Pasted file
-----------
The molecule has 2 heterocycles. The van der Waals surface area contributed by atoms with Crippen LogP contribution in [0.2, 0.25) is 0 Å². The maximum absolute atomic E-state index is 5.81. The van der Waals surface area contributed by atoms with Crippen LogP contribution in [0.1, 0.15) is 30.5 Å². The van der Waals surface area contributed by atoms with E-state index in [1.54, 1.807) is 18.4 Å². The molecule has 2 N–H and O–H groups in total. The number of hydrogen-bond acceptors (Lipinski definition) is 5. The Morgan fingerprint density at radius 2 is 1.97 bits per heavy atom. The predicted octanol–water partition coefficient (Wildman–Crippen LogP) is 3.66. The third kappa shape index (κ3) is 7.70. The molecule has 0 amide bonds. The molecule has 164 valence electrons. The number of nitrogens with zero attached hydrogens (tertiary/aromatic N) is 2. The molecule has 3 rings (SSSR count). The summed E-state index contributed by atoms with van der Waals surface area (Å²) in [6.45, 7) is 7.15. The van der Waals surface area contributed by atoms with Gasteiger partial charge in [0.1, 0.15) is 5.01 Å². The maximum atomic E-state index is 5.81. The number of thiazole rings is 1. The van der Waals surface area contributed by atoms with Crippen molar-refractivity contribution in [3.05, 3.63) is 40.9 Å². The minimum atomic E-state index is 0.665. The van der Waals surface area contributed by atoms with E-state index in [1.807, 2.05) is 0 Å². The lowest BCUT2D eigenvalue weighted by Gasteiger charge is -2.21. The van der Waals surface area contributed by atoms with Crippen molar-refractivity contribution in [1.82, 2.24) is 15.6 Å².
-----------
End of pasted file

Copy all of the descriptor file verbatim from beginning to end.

The molecule has 2 heterocycles. The van der Waals surface area contributed by atoms with Crippen LogP contribution in [0.2, 0.25) is 0 Å². The maximum absolute atomic E-state index is 5.81. The van der Waals surface area contributed by atoms with Crippen LogP contribution in [0.1, 0.15) is 30.5 Å². The van der Waals surface area contributed by atoms with E-state index in [1.54, 1.807) is 18.4 Å². The molecule has 2 N–H and O–H groups in total. The number of hydrogen-bond acceptors (Lipinski definition) is 5. The Morgan fingerprint density at radius 2 is 1.97 bits per heavy atom. The predicted octanol–water partition coefficient (Wildman–Crippen LogP) is 3.66. The third kappa shape index (κ3) is 7.70. The molecule has 0 amide bonds. The molecule has 164 valence electrons. The number of nitrogens with zero attached hydrogens (tertiary/aromatic N) is 2. The molecule has 3 rings (SSSR count). The summed E-state index contributed by atoms with van der Waals surface area (Å²) in [6.45, 7) is 7.15. The van der Waals surface area contributed by atoms with Gasteiger partial charge in [0.1, 0.15) is 5.01 Å². The maximum atomic E-state index is 5.81. The number of thiazole rings is 1. The van der Waals surface area contributed by atoms with Crippen molar-refractivity contribution in [3.05, 3.63) is 40.9 Å². The minimum atomic E-state index is 0.665. The van der Waals surface area contributed by atoms with E-state index in [1.807, 2.05) is 0 Å². The lowest BCUT2D eigenvalue weighted by Gasteiger charge is -2.21. The van der Waals surface area contributed by atoms with Crippen molar-refractivity contribution in [1.82, 2.24) is 15.6 Å².